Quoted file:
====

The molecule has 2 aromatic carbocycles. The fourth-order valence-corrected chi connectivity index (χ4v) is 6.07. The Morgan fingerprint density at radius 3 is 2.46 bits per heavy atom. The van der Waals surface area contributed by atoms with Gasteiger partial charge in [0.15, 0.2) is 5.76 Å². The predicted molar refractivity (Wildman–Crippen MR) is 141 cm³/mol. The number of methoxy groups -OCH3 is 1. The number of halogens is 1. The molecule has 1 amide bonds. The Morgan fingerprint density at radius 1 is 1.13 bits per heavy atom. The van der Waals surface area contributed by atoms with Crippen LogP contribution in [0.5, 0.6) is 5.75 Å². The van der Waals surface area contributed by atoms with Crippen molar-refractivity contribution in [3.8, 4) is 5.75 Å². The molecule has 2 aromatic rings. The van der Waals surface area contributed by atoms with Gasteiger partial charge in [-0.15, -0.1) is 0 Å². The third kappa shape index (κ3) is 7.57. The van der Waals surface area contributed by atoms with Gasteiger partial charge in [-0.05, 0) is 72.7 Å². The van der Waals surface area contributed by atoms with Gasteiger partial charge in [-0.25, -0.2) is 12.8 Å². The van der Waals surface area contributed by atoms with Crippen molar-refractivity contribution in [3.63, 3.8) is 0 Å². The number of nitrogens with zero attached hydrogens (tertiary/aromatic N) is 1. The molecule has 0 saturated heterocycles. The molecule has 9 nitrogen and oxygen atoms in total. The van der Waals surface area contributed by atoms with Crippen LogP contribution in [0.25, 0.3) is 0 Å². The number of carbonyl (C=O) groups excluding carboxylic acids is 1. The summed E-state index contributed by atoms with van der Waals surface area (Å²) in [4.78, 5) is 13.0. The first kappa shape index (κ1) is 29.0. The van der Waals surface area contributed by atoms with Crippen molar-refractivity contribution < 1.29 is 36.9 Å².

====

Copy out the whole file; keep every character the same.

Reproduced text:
The molecule has 2 aromatic carbocycles. The fourth-order valence-corrected chi connectivity index (χ4v) is 6.07. The Morgan fingerprint density at radius 3 is 2.46 bits per heavy atom. The van der Waals surface area contributed by atoms with Gasteiger partial charge in [0.15, 0.2) is 5.76 Å². The predicted molar refractivity (Wildman–Crippen MR) is 141 cm³/mol. The number of methoxy groups -OCH3 is 1. The number of halogens is 1. The molecule has 1 amide bonds. The Morgan fingerprint density at radius 1 is 1.13 bits per heavy atom. The van der Waals surface area contributed by atoms with Crippen LogP contribution in [0.5, 0.6) is 5.75 Å². The van der Waals surface area contributed by atoms with Crippen molar-refractivity contribution in [3.8, 4) is 5.75 Å². The molecule has 2 aromatic rings. The van der Waals surface area contributed by atoms with Gasteiger partial charge in [-0.15, -0.1) is 0 Å². The third kappa shape index (κ3) is 7.57. The van der Waals surface area contributed by atoms with Gasteiger partial charge in [-0.05, 0) is 72.7 Å². The van der Waals surface area contributed by atoms with Gasteiger partial charge in [-0.25, -0.2) is 12.8 Å². The van der Waals surface area contributed by atoms with Crippen molar-refractivity contribution in [3.63, 3.8) is 0 Å². The number of nitrogens with zero attached hydrogens (tertiary/aromatic N) is 1. The molecule has 0 saturated heterocycles. The molecule has 9 nitrogen and oxygen atoms in total. The van der Waals surface area contributed by atoms with Crippen LogP contribution in [0.25, 0.3) is 0 Å². The number of carbonyl (C=O) groups excluding carboxylic acids is 1. The summed E-state index contributed by atoms with van der Waals surface area (Å²) in [4.78, 5) is 13.0. The first kappa shape index (κ1) is 29.0. The van der Waals surface area contributed by atoms with Crippen molar-refractivity contribution < 1.29 is 36.9 Å².